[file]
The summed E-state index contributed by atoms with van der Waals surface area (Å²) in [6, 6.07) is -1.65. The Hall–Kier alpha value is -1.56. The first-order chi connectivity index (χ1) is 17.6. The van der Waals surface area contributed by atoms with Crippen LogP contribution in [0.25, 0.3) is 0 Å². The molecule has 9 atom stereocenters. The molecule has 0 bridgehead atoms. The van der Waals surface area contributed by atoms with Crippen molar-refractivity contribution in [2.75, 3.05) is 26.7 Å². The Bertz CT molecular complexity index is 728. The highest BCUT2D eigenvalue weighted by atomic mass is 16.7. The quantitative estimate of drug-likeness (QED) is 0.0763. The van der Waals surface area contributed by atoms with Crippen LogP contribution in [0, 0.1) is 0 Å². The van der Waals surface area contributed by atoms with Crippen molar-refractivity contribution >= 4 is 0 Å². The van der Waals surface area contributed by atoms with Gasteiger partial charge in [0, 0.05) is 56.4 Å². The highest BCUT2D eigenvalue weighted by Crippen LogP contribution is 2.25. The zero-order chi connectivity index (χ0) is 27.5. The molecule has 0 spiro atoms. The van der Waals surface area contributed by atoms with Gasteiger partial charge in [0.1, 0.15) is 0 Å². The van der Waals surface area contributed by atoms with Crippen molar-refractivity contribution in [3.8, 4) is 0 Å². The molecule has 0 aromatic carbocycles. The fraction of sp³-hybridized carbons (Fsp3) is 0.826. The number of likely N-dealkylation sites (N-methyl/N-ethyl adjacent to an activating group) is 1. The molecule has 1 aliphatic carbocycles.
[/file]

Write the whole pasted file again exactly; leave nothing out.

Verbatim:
The summed E-state index contributed by atoms with van der Waals surface area (Å²) in [6, 6.07) is -1.65. The Hall–Kier alpha value is -1.56. The first-order chi connectivity index (χ1) is 17.6. The van der Waals surface area contributed by atoms with Crippen LogP contribution in [0.25, 0.3) is 0 Å². The molecule has 9 atom stereocenters. The molecule has 0 bridgehead atoms. The van der Waals surface area contributed by atoms with Crippen molar-refractivity contribution in [2.75, 3.05) is 26.7 Å². The Bertz CT molecular complexity index is 728. The highest BCUT2D eigenvalue weighted by atomic mass is 16.7. The quantitative estimate of drug-likeness (QED) is 0.0763. The van der Waals surface area contributed by atoms with Crippen LogP contribution in [0, 0.1) is 0 Å². The van der Waals surface area contributed by atoms with Crippen molar-refractivity contribution >= 4 is 0 Å². The van der Waals surface area contributed by atoms with Gasteiger partial charge in [0, 0.05) is 56.4 Å². The highest BCUT2D eigenvalue weighted by Crippen LogP contribution is 2.25. The zero-order chi connectivity index (χ0) is 27.5. The molecule has 0 spiro atoms. The van der Waals surface area contributed by atoms with Gasteiger partial charge in [0.1, 0.15) is 0 Å². The van der Waals surface area contributed by atoms with Crippen molar-refractivity contribution in [3.8, 4) is 0 Å². The molecule has 0 aromatic carbocycles. The fraction of sp³-hybridized carbons (Fsp3) is 0.826. The number of likely N-dealkylation sites (N-methyl/N-ethyl adjacent to an activating group) is 1. The molecule has 1 aliphatic carbocycles.